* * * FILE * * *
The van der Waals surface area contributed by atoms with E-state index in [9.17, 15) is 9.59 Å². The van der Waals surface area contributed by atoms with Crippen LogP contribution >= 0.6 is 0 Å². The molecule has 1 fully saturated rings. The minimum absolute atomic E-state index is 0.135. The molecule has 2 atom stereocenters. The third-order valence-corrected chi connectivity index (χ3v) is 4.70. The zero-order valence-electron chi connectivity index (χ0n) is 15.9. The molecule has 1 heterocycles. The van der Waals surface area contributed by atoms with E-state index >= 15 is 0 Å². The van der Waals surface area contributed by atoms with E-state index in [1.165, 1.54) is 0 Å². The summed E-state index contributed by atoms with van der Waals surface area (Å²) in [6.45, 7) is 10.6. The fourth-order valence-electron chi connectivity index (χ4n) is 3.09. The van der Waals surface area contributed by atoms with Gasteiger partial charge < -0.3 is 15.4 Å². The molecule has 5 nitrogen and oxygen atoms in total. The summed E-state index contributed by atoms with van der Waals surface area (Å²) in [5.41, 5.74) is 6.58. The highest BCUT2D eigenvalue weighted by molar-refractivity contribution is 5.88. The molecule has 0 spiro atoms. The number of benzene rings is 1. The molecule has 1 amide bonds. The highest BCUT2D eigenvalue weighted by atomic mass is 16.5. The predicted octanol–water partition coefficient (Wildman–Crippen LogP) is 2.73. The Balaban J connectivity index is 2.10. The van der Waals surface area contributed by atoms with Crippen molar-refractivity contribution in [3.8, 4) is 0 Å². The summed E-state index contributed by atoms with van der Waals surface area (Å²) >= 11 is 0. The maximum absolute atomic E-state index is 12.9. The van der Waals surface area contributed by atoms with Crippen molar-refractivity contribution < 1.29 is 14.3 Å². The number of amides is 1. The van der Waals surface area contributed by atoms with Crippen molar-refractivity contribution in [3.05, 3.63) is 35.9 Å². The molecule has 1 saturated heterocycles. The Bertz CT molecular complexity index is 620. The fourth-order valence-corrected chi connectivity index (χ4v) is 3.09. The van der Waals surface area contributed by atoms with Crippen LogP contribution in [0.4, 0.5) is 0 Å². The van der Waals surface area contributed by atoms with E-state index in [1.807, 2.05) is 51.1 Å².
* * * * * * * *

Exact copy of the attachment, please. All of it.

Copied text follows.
The van der Waals surface area contributed by atoms with E-state index in [9.17, 15) is 9.59 Å². The van der Waals surface area contributed by atoms with Crippen LogP contribution >= 0.6 is 0 Å². The molecule has 1 fully saturated rings. The minimum absolute atomic E-state index is 0.135. The molecule has 2 atom stereocenters. The third-order valence-corrected chi connectivity index (χ3v) is 4.70. The zero-order valence-electron chi connectivity index (χ0n) is 15.9. The molecule has 1 heterocycles. The van der Waals surface area contributed by atoms with E-state index >= 15 is 0 Å². The van der Waals surface area contributed by atoms with E-state index in [1.165, 1.54) is 0 Å². The summed E-state index contributed by atoms with van der Waals surface area (Å²) in [6.45, 7) is 10.6. The fourth-order valence-electron chi connectivity index (χ4n) is 3.09. The van der Waals surface area contributed by atoms with Gasteiger partial charge < -0.3 is 15.4 Å². The molecule has 5 nitrogen and oxygen atoms in total. The summed E-state index contributed by atoms with van der Waals surface area (Å²) in [5.41, 5.74) is 6.58. The highest BCUT2D eigenvalue weighted by molar-refractivity contribution is 5.88. The molecule has 0 spiro atoms. The number of benzene rings is 1. The molecule has 1 amide bonds. The highest BCUT2D eigenvalue weighted by atomic mass is 16.5. The predicted octanol–water partition coefficient (Wildman–Crippen LogP) is 2.73. The Balaban J connectivity index is 2.10. The van der Waals surface area contributed by atoms with Crippen molar-refractivity contribution in [3.8, 4) is 0 Å². The summed E-state index contributed by atoms with van der Waals surface area (Å²) >= 11 is 0. The maximum absolute atomic E-state index is 12.9. The van der Waals surface area contributed by atoms with Crippen molar-refractivity contribution < 1.29 is 14.3 Å². The number of amides is 1. The van der Waals surface area contributed by atoms with Crippen molar-refractivity contribution in [3.05, 3.63) is 35.9 Å². The molecule has 1 saturated heterocycles. The Bertz CT molecular complexity index is 620. The fourth-order valence-corrected chi connectivity index (χ4v) is 3.09. The van der Waals surface area contributed by atoms with Crippen LogP contribution in [0.4, 0.5) is 0 Å². The van der Waals surface area contributed by atoms with E-state index in [1.807, 2.05) is 51.1 Å².